In the second case, where the goal is to add an additional flowering cycle (or two) to a greenhouse’s annual run, the supplemental lighting follows along the same lines as extended lighting for a veg room or nursery – but in this case, the additional light extends the grow season beyond what the Sun can naturally provide. In most areas (with the exception of those close to the equator), greenhouse growing is only viable from late spring through mid-fall – and in some less fortunate areas of the planet, these growing months can be cut even shorter.

 

Growers know that an extra cycle or two equals more harvests, so savvy greenhouse growers take advantage of their structures to hang high-intensity discharge (HID) lamps over their gardens. When the Sun’s daylight begins to wane to 10 (or eight, or even six) hours a day, growers can switch to their HID lighting to complete the 12-hour photoperiod for cannabis flowers. This supplemental lighting not only adds an additional crop to their yearly total, but it’s also more economical than going with a standard indoor grow, because the greenhouse will still get a few good hours of sunlight, saving the grower a chunk of money on additional kilowatt hours.

 
Light Deprivation Techniques

With the increasing popularity of medical marijuana during the past decade, the use of light deprivation techniques for cannabis greenhouses has become widespread in the US, though such practices have been in use in other forms of agriculture for centuries. For those new to the concept, light deprivation (or “light dep” for short) is a method of reducing the light cycle of flowering plants in which the greenhouse is actually covered to block light, thereby depriving gardens of a prolonged photoperiod.

 

For cannabis cultivation, this process is integral to ensuring that plants stay in the flowering stage – a growth phase that requires 12 hours (or less) of light. Once the photoperiod begins to exceed 12 hours, flowering cannabis plants are in danger of reverting back to their vegetative stage of growth. This makes light deprivation techniques crucial for cannabis farmers who rely on timely crops.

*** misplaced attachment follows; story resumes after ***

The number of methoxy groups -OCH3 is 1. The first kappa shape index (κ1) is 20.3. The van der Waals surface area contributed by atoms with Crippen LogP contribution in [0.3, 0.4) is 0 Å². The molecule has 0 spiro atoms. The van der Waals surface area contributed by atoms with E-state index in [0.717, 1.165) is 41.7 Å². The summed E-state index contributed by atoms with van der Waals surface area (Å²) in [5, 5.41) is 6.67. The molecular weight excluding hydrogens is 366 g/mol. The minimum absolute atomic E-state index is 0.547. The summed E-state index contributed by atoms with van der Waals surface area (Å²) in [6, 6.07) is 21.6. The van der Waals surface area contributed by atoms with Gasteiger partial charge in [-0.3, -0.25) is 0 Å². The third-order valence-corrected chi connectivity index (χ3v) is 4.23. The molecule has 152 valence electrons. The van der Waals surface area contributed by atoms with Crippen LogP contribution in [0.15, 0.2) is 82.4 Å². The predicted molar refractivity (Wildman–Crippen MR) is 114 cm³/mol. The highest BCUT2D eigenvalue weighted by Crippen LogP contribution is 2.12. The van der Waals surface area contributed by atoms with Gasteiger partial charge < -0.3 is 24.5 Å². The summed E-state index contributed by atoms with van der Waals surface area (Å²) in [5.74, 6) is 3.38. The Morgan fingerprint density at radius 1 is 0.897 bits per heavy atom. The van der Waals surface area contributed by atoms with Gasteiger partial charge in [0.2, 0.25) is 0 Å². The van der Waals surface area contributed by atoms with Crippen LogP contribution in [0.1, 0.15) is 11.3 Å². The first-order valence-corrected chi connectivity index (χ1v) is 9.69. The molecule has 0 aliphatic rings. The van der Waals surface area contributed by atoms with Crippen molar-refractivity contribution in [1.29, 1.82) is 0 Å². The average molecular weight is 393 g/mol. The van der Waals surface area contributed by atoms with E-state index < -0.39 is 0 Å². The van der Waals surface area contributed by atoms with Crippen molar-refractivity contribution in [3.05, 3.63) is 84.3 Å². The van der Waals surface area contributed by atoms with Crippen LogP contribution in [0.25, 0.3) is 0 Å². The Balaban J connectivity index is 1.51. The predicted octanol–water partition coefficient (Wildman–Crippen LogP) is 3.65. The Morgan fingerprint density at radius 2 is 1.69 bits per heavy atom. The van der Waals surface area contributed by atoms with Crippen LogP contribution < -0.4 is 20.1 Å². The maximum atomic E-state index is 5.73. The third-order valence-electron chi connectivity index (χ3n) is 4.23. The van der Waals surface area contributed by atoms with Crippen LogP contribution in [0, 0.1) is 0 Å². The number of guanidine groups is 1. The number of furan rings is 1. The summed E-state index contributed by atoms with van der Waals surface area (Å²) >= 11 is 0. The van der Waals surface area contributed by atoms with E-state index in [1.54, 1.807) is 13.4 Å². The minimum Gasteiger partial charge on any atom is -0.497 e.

One added benefit of using light-dep techniques lies in the ability to squeeze in an extra harvest during the summer months, when the Sun naturally provides a prolonged light cycle. By covering the greenhouse and limiting the daylight that plants receive to 12 hours, greenhouse growers can force a crop to flower earlier in the summer and get an extra harvest in before the traditional fall harvest.

 

 

Huge, black, opaque tarps are rolled up during peak daylight, then unfurled to cover the greenhouse after 12 hours of sunlight to force flowering. 

 

 

To cover a greenhouse and block out the sunlight, several methods may be used. For smaller greenhouses, such as lean-tos and cold frames, growers can simply pull heavy tarps over the structure after 12 hours of sunlight. For larger commercial greenhouses, automated shading is usually installed and operated using programmable timers. The latter option is preferable even for smaller greenhouses because it helps to eliminate any human error during the sensitive flowering stage. After all, the last thing cannabis farmers need is light hitting their plants after the 12-hour photoperiod is complete, thus triggering them to revert back to veg. Such light stress confuses plants and inhibits their growth and vigor, and it may even cause them to go hermaphrodite and produce smaller seeds. If a grower misses the time to manually cover the greenhouse – even by a few minutes – it can have disastrous effects on his or her cannabis crop.

 

Today, there are many options for greenhouse farmers who want to utilize light-dep techniques for an extra harvest. Aside from automated shades, there are certain types of glass that can automatically tint and become opaque to block out light. There are also entire greenhouses of varying sizes available with retractable roofs to ensure a complete light seal and a proper light-dep crop.